PLASTIC BAGS! There is a model on a next seat, some professional working woman on another, business man, another two models (or they all at least look like models to me). Each has a few plastic bags. They must have a special lure to a common Slovak. They don't seem to be able to ignore them for five minutes. There is always something to be fetched from a plastic bag. All of the contents in a plastic bag are naturally stored in smaller plastic bags, so each befetched item produces endless rustling. A true hell for a sensory defensive (read neurotic) individual. It's an iPod time. It will be an iPod time very often in the next six months, I'm afraid. The fields between Vienna and Bratislava are filled with wind mills. What are the Cape Codians complaining about? They should come visit. Vienna on the horizon. Hmm. Mixed feelings. Well, Vienna, here I come, whether I like it or not!
It took Vienna less than 10 hours to win me over. I am a convert. I love Vienna. Not that it doesn't throw logs under a non-german speaking foreigner's feet (another of true slovakisms). I got off the train at Südbanhoff, looked around for information. None. Looked around for a map. Also none. I pulled out my little outdated map of Vienna, figured out where I am and where I need to go. OK, I'll get there. I have to. Located a tram stop. One of the trams goes to Wien Mitte. There's a subway there, that has to work. Now where does one buy tickets for these trams? Not at the tram stop, I can tell you that. I ask a pleasant looking man (a Wiener?), he speaks no English. I ask another young man, no English. Harrumph. Finally I see a row of machines, inside the train station, I go to explore. I'm in luck and purchase a day ticket. Hooray. I get to the Institute without major hassles, but tired and overwhelmed. Mrs. Maria is waiting for me already. The Institute with, to me, still unpronounceable name, is located on a branch of the Danube river in an old neighborhood smack in the center of Vienna. It is surrounded by trees and parks with benches.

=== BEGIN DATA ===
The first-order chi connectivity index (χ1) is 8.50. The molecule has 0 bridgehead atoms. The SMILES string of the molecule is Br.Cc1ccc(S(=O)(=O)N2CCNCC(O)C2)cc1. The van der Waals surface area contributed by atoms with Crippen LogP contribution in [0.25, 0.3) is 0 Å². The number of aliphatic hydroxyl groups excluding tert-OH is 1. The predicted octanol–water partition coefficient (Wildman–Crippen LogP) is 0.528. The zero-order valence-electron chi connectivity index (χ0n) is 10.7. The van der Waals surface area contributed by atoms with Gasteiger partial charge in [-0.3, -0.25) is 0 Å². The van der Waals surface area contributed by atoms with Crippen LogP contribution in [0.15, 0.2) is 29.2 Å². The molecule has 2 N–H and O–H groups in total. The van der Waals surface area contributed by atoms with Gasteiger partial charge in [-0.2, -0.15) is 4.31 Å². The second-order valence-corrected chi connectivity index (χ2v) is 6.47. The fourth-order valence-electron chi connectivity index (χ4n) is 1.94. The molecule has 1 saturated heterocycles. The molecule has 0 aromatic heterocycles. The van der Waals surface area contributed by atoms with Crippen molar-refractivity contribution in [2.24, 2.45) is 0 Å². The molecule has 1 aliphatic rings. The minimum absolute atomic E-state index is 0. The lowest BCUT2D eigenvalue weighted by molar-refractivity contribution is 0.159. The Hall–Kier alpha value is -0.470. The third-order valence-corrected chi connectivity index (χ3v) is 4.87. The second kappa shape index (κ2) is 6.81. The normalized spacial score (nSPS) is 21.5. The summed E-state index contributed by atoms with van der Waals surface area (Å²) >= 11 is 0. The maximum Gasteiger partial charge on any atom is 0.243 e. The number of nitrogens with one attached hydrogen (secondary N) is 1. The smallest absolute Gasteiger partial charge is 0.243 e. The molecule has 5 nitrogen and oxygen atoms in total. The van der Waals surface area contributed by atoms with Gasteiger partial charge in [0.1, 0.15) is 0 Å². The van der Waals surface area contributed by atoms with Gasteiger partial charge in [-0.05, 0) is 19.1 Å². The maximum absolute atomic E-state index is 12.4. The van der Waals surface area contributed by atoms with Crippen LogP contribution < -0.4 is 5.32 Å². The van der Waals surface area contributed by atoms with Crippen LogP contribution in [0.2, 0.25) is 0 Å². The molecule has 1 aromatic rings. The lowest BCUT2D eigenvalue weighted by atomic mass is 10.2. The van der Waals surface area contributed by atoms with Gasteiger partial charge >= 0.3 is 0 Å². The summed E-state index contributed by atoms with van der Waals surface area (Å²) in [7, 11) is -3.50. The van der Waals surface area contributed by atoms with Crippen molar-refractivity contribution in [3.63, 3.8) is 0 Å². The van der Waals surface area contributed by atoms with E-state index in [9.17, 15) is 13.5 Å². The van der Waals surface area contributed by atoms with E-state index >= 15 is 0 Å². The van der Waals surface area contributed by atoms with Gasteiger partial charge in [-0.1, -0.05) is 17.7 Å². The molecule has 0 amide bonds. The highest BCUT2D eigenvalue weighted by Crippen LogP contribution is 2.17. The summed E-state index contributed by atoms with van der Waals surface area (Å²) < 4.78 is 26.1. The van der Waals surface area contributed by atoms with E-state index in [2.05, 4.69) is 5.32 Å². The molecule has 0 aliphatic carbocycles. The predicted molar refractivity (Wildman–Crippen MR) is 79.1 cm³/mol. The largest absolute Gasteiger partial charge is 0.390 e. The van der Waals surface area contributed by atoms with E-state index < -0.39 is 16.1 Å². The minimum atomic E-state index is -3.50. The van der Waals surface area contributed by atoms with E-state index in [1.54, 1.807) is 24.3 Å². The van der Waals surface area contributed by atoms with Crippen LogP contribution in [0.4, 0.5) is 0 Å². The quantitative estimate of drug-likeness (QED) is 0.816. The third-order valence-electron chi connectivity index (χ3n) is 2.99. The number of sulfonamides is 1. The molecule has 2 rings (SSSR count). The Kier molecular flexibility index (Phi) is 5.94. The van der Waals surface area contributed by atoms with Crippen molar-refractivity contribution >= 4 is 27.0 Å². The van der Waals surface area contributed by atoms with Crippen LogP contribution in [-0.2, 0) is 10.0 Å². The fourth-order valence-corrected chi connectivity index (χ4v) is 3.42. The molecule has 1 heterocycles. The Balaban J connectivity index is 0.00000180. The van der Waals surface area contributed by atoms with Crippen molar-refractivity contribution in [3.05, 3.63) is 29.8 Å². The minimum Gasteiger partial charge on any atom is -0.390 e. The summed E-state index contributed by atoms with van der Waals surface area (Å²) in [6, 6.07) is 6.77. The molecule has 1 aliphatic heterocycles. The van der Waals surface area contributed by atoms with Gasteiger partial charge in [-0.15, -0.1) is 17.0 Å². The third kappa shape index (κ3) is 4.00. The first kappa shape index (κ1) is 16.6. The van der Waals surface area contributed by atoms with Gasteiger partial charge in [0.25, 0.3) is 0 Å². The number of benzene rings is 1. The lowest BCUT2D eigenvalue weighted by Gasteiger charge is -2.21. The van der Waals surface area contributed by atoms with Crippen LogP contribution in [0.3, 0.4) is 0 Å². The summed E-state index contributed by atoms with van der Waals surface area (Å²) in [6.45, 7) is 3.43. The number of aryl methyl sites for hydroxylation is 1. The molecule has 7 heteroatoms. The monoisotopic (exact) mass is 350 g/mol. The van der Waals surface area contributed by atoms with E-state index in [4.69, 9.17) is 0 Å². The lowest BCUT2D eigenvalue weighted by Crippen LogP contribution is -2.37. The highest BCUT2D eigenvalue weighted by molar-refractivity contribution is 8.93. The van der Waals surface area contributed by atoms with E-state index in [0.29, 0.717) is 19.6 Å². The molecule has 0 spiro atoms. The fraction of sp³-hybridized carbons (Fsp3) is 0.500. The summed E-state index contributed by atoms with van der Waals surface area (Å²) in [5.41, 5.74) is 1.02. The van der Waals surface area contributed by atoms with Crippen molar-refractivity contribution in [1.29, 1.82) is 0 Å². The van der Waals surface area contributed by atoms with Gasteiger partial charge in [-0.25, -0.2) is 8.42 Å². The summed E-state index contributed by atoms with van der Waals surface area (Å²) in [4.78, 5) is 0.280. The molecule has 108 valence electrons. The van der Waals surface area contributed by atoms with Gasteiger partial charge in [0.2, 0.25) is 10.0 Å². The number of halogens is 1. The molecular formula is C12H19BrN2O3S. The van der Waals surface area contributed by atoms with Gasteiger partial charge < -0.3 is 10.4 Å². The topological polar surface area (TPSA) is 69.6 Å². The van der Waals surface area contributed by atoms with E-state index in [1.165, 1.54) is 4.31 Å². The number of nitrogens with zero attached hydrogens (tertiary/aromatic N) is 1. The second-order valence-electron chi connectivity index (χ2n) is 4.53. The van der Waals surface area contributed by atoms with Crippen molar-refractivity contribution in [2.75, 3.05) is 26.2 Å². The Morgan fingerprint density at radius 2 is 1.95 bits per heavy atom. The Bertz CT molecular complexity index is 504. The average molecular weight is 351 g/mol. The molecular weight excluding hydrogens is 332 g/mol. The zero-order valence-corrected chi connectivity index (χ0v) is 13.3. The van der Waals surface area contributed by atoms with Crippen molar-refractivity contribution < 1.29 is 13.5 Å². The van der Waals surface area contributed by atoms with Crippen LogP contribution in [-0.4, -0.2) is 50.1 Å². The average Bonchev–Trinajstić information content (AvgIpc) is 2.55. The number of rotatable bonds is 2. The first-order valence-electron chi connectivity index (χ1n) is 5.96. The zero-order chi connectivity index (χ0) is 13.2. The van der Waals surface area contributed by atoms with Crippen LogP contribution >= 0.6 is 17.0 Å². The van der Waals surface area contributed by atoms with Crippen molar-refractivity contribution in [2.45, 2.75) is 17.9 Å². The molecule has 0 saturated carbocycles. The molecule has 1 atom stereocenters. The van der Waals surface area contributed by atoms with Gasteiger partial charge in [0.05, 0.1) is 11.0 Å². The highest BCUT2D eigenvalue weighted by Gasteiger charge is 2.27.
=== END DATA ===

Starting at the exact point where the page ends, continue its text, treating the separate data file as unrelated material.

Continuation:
View facing the Institute
Mrs. Maria proves to be a true Austrian quickly:" I have zese animls krowling in from ze outside. Zey bite me. Usually I kill zem quick, but some of zem still bite me." That may be a gross exaggeration, as her and everybody's English is perfect, but it made me smirk nonetheless. My office faces a courtyard, it's large with artsy light fixtures under the tall tall ceilings. Great place to work. After a few hours I drag myself to the Pension Gaber where I'm staying for two nights. Another charming, Prague-like neighborhood, but I am beyond exhausted. Need to rest. After an hour of just staring at the ceiling, unable to nap, I convince myself to go explore Vienna just a little. I'm glad I did. After five minutes of walking, I hear music. I come across the Rathaus. Everybody's there, the whole of Vienna. There is a large screen TV affixed on the Rathaus wall showing Beethoven's concert live. Rows of chairs of people watching. Just behind them is a huge area with food stands, beer, mixed drinks
some sort of a food festival. Absolutely wonderful. It reminds me of the Christmas open markets in Bratislava, except there's music and one doesn't have to shiver in a fur coat and keep oneself alive with rum and tea. I get a Kebab Kuhobi and a beer, watch people for a long time. Walking through the quiet streets back to the Pension, I feel utterly excited. Maybe it won't be such a drag after all, this whole fellowship business. If only I can trick someone into writing my thesis for me